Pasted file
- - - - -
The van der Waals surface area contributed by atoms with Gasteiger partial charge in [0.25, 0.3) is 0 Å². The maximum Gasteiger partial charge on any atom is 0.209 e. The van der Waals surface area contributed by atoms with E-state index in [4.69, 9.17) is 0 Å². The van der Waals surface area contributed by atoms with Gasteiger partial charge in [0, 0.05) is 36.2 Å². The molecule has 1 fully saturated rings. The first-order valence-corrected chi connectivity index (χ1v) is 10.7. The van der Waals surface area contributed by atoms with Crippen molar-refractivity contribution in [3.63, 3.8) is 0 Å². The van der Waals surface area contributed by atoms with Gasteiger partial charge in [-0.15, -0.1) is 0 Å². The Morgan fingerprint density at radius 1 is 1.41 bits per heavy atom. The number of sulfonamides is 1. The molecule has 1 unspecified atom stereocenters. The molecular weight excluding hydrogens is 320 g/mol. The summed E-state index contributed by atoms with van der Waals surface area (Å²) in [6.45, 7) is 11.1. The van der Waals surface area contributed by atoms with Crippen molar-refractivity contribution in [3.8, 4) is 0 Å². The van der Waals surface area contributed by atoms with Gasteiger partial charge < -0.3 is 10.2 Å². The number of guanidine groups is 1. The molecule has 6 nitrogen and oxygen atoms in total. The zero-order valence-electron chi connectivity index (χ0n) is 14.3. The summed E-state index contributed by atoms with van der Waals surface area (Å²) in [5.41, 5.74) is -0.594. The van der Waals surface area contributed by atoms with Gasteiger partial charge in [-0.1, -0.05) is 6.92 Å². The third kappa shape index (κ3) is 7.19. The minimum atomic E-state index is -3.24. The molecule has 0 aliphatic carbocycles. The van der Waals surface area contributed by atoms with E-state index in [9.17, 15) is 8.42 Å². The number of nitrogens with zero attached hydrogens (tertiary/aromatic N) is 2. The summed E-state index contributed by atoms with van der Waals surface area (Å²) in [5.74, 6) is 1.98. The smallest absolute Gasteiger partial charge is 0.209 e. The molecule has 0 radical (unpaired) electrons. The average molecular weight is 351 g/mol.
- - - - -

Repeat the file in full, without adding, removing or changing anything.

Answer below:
The van der Waals surface area contributed by atoms with Gasteiger partial charge in [0.25, 0.3) is 0 Å². The maximum Gasteiger partial charge on any atom is 0.209 e. The van der Waals surface area contributed by atoms with E-state index in [4.69, 9.17) is 0 Å². The van der Waals surface area contributed by atoms with Gasteiger partial charge in [0, 0.05) is 36.2 Å². The molecule has 1 fully saturated rings. The first-order valence-corrected chi connectivity index (χ1v) is 10.7. The van der Waals surface area contributed by atoms with Crippen molar-refractivity contribution in [3.63, 3.8) is 0 Å². The van der Waals surface area contributed by atoms with Gasteiger partial charge in [-0.15, -0.1) is 0 Å². The Morgan fingerprint density at radius 1 is 1.41 bits per heavy atom. The number of sulfonamides is 1. The molecule has 1 unspecified atom stereocenters. The molecular weight excluding hydrogens is 320 g/mol. The summed E-state index contributed by atoms with van der Waals surface area (Å²) in [6.45, 7) is 11.1. The van der Waals surface area contributed by atoms with Crippen molar-refractivity contribution in [3.8, 4) is 0 Å². The van der Waals surface area contributed by atoms with Gasteiger partial charge < -0.3 is 10.2 Å². The number of guanidine groups is 1. The molecule has 6 nitrogen and oxygen atoms in total. The zero-order valence-electron chi connectivity index (χ0n) is 14.3. The summed E-state index contributed by atoms with van der Waals surface area (Å²) in [5.41, 5.74) is -0.594. The van der Waals surface area contributed by atoms with Gasteiger partial charge in [-0.1, -0.05) is 6.92 Å². The third kappa shape index (κ3) is 7.19. The minimum atomic E-state index is -3.24. The molecule has 0 aliphatic carbocycles. The van der Waals surface area contributed by atoms with E-state index in [9.17, 15) is 8.42 Å². The number of nitrogens with zero attached hydrogens (tertiary/aromatic N) is 2. The summed E-state index contributed by atoms with van der Waals surface area (Å²) in [5.74, 6) is 1.98. The smallest absolute Gasteiger partial charge is 0.209 e. The molecule has 0 radical (unpaired) electrons. The average molecular weight is 351 g/mol.